Post sponsored by NewzEngine.com

Source: MakeLemonade.nz

Tamaki Makaurau – Nearly three quarters of New Zealanders now expect interest rates to increase, according to a new ASB survey.

But this hasn’t shaken Kiwis’ house price expectations, which actually increased last quarter. Buyer sentiment has hit a five-year-low.

Kiwis are backing New Zealand’s housing market to continue climbing despite numerous headwinds, according to the latest ASB housing survey.

For the three months to October, a net 62 percent of respondents said they expected house prices to increase over the coming 12 months, up from a net 58 percent last quarter. South Islanders are the most house price confident at 65 percent.

Kiwis’ housing confidence has remained stratospheric all year. Credit rationing, tax changes, lockdowns. Nothing has shaken the public’s confidence that house prices are going to keep rising. And, so far, they’ve been right.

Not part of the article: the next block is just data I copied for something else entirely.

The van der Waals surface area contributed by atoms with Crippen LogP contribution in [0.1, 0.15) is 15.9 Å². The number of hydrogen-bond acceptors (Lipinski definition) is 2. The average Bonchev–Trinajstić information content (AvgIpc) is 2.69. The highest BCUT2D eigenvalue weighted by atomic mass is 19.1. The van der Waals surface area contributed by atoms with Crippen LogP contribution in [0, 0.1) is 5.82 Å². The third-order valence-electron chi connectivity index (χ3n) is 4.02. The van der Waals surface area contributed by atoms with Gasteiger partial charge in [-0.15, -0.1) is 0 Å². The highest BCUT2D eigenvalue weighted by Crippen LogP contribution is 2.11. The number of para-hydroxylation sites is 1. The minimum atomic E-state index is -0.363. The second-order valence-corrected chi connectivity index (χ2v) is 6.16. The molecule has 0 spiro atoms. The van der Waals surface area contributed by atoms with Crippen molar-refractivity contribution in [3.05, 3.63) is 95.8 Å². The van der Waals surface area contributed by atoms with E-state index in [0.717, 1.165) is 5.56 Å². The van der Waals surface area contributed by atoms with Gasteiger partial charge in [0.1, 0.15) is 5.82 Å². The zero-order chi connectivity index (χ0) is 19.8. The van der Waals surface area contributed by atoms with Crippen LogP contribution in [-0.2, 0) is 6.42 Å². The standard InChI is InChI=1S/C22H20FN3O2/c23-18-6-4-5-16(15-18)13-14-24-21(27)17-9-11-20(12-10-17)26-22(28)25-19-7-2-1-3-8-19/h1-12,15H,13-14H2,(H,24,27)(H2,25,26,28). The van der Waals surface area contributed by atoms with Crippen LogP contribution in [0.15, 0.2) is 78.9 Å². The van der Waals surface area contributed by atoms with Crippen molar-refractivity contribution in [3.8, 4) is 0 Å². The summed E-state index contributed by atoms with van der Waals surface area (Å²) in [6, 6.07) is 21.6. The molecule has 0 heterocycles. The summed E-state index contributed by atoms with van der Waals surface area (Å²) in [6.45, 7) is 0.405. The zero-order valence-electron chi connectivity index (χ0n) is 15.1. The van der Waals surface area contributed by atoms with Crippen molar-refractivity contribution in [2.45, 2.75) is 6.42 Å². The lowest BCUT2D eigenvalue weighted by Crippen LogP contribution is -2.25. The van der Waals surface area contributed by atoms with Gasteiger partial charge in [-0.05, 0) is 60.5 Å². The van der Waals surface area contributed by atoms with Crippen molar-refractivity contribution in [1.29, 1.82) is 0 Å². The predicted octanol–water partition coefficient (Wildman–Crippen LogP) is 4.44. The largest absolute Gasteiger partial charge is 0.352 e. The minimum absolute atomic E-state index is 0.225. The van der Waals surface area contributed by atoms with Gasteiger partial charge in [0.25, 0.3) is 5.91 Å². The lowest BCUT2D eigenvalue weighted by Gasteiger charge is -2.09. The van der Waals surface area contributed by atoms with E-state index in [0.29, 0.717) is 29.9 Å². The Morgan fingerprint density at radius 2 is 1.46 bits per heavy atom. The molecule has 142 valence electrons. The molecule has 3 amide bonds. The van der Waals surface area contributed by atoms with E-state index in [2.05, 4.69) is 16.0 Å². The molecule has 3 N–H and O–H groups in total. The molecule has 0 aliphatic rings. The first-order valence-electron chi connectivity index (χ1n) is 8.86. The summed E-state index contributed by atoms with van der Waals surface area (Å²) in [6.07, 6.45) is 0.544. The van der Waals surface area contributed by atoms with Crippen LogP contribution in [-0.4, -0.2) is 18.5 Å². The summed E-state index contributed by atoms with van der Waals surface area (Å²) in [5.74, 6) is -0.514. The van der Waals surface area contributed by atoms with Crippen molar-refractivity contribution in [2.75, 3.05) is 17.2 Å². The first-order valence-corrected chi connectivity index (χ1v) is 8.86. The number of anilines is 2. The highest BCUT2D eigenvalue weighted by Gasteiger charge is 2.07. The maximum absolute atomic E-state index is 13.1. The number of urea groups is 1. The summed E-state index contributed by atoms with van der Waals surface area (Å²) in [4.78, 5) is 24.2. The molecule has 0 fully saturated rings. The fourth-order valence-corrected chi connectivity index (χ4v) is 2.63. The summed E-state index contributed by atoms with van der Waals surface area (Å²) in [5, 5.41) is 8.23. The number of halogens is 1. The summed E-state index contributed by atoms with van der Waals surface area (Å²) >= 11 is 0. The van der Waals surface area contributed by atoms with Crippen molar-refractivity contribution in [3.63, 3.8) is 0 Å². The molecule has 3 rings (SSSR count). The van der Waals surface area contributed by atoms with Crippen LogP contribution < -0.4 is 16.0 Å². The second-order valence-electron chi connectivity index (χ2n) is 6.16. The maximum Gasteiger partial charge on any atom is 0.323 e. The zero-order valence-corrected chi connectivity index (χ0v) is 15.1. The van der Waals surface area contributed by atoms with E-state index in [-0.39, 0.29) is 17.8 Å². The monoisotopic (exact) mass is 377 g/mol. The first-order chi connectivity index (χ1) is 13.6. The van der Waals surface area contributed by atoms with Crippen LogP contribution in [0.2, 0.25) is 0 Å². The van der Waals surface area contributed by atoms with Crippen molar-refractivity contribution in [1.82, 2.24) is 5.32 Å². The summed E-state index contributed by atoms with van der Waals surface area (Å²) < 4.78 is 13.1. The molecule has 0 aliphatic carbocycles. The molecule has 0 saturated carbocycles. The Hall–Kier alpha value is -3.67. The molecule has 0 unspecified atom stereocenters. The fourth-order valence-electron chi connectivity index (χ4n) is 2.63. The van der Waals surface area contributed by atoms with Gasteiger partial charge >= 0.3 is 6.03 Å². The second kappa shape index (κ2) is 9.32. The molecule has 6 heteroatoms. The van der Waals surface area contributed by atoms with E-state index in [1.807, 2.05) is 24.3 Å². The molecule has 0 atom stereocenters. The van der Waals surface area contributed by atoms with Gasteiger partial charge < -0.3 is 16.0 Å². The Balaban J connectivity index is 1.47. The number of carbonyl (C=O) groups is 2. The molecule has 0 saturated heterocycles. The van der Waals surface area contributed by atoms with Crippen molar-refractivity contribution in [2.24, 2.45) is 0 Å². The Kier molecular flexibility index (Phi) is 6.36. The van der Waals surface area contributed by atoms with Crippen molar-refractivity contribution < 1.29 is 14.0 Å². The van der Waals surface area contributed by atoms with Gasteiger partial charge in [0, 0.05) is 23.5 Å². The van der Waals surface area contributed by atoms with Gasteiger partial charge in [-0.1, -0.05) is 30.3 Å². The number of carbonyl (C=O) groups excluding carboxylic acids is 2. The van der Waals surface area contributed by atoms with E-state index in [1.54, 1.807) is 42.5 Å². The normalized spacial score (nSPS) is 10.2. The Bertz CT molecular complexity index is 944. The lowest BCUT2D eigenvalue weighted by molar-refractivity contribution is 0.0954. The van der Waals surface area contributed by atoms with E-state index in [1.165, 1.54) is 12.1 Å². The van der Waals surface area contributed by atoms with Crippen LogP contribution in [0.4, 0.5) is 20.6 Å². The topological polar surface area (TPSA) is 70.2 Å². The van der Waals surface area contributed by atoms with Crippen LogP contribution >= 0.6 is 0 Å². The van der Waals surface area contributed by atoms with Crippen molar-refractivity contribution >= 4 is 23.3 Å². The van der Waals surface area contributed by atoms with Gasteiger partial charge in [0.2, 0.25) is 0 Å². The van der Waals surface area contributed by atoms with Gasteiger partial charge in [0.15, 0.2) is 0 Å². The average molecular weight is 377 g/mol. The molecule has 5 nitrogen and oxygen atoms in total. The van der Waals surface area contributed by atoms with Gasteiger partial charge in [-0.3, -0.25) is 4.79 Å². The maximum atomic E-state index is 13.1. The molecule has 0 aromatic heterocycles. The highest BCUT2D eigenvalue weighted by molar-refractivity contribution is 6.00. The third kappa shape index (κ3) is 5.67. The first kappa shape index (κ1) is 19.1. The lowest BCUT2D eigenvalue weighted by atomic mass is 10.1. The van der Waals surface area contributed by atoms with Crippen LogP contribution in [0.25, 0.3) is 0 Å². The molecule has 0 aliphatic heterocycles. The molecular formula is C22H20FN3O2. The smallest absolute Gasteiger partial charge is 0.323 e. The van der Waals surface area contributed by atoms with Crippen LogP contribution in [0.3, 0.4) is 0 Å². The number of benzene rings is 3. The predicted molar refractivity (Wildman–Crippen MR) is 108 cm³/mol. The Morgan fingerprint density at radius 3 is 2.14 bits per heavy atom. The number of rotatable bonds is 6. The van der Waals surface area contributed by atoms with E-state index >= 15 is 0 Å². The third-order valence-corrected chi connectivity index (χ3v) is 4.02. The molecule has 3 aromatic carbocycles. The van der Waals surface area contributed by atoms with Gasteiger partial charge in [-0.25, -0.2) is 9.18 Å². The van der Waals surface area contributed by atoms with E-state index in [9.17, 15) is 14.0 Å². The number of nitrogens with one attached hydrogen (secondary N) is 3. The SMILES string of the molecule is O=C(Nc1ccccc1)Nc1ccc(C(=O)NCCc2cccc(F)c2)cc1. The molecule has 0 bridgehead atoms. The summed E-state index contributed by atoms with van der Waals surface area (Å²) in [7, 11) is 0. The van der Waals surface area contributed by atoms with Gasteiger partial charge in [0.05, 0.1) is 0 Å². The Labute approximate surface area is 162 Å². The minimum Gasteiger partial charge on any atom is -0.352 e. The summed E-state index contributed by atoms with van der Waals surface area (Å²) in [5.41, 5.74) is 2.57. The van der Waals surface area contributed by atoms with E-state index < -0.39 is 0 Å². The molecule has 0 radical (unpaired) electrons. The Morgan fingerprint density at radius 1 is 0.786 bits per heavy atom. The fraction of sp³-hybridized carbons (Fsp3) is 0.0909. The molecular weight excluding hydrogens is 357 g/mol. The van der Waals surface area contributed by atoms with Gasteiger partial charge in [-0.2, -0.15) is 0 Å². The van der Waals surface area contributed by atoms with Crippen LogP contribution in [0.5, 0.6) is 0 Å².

However, the Reserve Bank is no longer content to let the good times roll and 2022 should see some movement on the housing supply imbalance.

Buyer sentiment crumbled further this quarter, hitting a five-year low with a net 23 percent of respondents saying it was a bad time to buy a house.

Sentiment was particularly negative in Canterbury, with 30 percent believing it’s a bad time to buy there. This compares to a net 20 percent in the rest of the South Island, 25 percent in the North Island outside of Auckland, and 19 percent in Auckland.

High house prices paired with steep rises in mortgage rates are not a palatable combination for home buyers.

Perceptions of whether it’s a good time to buy are now within a whisker of the all-time low struck in October 2016.  ASB suspects the house price upswing has got a little further to run and the upward pressure on mortgage rates looks likely to remain.

What is interesting is that house price expectations remain so high despite the majority of Kiwis saying they expect interest rates to keep rising.

A net 73 percent of those surveyed expect interest rates to rise in the coming year, made up of 75 percent expecting an increase and just 2 percent expecting a drop.

ASB says the pace of recent lifts in mortgage rates and the prospect of more to come will finally put the brakes on the feverish housing demand we’ve seen ever since lockdown #1.

MIL OSI